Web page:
My pragmatic decision on GNU Emacs versus vim for my programming

August 21, 2016

One of the reasons I've been thinking about vim lately and working on learning it more is that I've been flirting with the idea of switching to using vim for all of my programming in order to focus all of my attention on one editor instead of splitting it across vim and GNU Emacs as I nominally claim to do. The reality is that I already spend most of my editing time in vim, because these days I don't do much programming (especially in the languages I use GNU Emacs for). Given an increasing use of vim and thus increasing fluency in it, and low GNU Emacs use (with a slow loss of fluency), I thought it might make sense to just go all in on vim. Vim has all of the basic features that I need to be productive (like windows on multiple buffers aka files), and it also has its own well developed form of super-intelligence (and plenty of people who like it a lot).

I'll put the conclusion up front: I'm not going to do that. I've decided it makes more sense to stick with GNU Emacs as my super-intelligent editing environment (and maybe get a bit better at it every so often).

What ultimately changed my mind today was the experience of experimenting with GNU Emacs' flycheck (and go-flymake's addon for it). Specifically, that the whole exercise took me only a couple of minutes to get going and everything basically just worked. I'm sure that there's an equivalent plugin setup for vim and an experienced vim person could get it up and running in no time flat, but I'm not that person. For better or worse, GNU Emacs has worked out a whole complex ecology of ELPA and MELPA and then buried all of the complexity so that it pretty much just works for people like me. I'm a lazy and pragmatic person these days (eg), and for all my agonizing and contemplating, I still know enough GNU Emacs to be productive and GNU Emacs makes it easy for me to just get code written in a sophisticated environment with a lot of niceties that generally just work.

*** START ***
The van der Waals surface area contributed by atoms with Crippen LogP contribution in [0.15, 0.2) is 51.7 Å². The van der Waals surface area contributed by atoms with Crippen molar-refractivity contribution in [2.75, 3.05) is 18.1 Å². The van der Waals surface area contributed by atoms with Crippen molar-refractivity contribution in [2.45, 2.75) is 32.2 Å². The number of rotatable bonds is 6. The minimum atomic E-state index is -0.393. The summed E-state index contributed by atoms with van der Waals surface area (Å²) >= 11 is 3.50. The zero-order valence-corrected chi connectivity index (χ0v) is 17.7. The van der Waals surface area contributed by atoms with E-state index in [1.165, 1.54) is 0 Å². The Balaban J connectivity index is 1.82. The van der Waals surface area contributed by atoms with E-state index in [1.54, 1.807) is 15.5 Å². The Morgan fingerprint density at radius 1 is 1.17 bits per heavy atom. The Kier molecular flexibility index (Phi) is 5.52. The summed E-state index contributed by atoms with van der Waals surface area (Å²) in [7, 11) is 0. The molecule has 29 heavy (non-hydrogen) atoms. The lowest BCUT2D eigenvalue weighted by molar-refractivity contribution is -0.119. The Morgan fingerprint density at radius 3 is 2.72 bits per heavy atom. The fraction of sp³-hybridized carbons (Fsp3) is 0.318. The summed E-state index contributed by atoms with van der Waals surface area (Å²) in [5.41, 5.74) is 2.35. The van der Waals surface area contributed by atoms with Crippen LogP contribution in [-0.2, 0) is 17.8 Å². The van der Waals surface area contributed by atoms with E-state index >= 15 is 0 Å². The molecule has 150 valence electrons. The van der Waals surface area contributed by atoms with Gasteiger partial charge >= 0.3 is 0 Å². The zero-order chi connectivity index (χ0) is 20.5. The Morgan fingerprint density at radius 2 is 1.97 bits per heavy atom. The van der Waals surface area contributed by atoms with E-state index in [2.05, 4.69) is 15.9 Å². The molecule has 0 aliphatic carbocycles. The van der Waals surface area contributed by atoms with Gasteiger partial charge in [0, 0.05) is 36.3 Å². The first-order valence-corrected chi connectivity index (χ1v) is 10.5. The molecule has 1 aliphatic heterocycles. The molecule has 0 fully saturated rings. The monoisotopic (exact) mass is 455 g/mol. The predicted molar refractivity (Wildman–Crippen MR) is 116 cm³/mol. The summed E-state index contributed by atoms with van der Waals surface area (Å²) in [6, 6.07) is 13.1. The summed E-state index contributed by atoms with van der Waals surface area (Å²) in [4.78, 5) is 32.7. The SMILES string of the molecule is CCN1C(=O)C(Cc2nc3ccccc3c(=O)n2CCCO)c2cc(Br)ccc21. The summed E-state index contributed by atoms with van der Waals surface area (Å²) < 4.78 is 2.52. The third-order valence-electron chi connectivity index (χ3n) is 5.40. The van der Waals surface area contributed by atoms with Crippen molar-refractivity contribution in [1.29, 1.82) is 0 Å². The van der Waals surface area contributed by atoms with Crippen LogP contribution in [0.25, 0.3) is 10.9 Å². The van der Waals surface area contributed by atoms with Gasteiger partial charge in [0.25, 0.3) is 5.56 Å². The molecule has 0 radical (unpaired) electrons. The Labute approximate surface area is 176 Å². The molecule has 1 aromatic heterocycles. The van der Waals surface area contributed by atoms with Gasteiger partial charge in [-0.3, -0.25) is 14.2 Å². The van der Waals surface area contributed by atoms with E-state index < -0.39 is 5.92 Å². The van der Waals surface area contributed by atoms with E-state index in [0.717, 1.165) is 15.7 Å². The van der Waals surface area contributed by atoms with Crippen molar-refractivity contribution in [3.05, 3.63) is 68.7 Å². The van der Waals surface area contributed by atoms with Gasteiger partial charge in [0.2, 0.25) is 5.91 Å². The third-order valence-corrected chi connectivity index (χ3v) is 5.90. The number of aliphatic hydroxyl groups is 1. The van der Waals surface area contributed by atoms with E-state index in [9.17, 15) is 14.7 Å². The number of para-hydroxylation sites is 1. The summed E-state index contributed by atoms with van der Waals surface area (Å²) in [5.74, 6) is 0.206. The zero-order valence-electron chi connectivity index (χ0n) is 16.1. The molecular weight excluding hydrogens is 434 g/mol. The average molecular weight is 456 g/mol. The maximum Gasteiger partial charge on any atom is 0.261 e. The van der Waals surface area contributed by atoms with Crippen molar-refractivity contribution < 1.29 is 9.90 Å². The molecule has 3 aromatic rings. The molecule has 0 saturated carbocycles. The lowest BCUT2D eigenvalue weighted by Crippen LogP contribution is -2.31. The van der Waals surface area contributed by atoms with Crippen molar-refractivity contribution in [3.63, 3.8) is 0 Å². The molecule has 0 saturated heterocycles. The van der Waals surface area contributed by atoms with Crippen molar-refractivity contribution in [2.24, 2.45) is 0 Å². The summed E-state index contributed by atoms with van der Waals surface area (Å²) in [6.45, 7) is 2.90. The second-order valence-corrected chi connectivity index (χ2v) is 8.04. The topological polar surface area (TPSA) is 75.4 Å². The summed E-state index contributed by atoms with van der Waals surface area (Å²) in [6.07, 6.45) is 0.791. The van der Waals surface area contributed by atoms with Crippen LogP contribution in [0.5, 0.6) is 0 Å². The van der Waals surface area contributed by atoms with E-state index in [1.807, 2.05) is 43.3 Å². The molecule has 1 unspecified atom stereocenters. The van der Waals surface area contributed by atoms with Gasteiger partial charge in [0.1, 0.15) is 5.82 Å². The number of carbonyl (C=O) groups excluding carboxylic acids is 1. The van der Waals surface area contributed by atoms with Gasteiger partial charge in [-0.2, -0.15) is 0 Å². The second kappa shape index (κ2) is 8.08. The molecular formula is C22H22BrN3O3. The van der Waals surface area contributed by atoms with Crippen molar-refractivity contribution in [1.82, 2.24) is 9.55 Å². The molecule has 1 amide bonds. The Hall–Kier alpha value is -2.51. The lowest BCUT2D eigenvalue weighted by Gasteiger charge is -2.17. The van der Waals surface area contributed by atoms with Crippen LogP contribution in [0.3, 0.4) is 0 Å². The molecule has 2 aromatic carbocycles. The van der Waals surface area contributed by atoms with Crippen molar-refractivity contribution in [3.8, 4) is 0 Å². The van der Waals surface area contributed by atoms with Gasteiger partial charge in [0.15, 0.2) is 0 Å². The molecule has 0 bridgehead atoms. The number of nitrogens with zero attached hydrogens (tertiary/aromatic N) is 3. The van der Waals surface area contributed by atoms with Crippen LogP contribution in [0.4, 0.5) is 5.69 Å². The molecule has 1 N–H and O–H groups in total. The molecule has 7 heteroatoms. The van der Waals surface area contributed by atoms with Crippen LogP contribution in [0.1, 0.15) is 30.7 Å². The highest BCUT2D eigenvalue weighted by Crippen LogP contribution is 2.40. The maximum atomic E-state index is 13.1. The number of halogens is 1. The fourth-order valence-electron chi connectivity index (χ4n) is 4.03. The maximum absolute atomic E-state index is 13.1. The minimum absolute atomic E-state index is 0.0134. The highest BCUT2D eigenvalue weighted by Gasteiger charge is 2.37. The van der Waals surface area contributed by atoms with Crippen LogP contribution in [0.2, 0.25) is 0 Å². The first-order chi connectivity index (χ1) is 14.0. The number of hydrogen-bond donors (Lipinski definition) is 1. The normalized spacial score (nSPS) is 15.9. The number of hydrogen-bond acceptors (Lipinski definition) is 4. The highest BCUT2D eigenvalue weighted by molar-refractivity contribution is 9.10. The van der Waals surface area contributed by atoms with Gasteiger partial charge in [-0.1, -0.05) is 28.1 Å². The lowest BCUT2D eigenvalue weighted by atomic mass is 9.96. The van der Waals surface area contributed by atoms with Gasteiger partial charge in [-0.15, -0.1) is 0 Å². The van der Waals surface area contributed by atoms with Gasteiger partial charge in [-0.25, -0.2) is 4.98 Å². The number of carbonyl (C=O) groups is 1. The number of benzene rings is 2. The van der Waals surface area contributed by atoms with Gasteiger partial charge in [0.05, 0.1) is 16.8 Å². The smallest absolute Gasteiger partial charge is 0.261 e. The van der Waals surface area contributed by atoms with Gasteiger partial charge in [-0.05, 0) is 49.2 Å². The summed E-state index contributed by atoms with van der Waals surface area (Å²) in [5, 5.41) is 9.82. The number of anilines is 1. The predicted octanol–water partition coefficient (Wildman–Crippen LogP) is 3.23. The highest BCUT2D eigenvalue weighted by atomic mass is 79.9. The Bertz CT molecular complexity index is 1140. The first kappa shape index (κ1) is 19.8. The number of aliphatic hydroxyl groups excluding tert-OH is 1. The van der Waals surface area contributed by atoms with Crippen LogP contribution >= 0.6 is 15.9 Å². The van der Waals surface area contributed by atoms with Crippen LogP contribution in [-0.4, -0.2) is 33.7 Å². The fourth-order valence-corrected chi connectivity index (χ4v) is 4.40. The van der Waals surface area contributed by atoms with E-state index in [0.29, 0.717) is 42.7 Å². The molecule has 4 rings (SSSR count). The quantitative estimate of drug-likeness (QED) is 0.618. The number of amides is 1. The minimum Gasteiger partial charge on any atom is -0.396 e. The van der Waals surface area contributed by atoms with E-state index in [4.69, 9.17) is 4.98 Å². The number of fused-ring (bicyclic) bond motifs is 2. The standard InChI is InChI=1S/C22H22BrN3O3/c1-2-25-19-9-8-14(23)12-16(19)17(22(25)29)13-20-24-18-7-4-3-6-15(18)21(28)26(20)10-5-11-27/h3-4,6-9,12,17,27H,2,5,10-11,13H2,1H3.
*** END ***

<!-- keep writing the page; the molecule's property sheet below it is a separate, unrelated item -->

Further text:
(I don't know enough about the world of vim plugins to know if super-intelligent stuff is more likely to appear for GNU Emacs than for vim, and of course my current impressions are biased by the fact that MELPA seems to have this massive list of everything)

This isn't to say that getting code written is hard in vim. With work I could probably assemble a vim environment full of equivalents of magit and company-mode and so on, I like vi's overall approach, and I'm going to reach the point where I'm better at editing in vim than in GNU Emacs. But since both GNU Emacs and vim are quite capable editors and I already have a good GNU Emacs environment that I find easy enough to do things in, it seems unlikely that switching exclusively to vim would make a huge difference, especially given that I don't write code in GNU Emacs all that often (cf Amdahl's Law). Instead it seems more likely that I'd spend a lot of time churning around and wind up more or less in the same spot, except using vim commands instead of GNU Emacs ones. That's not enough of a win to be tempting, not any more.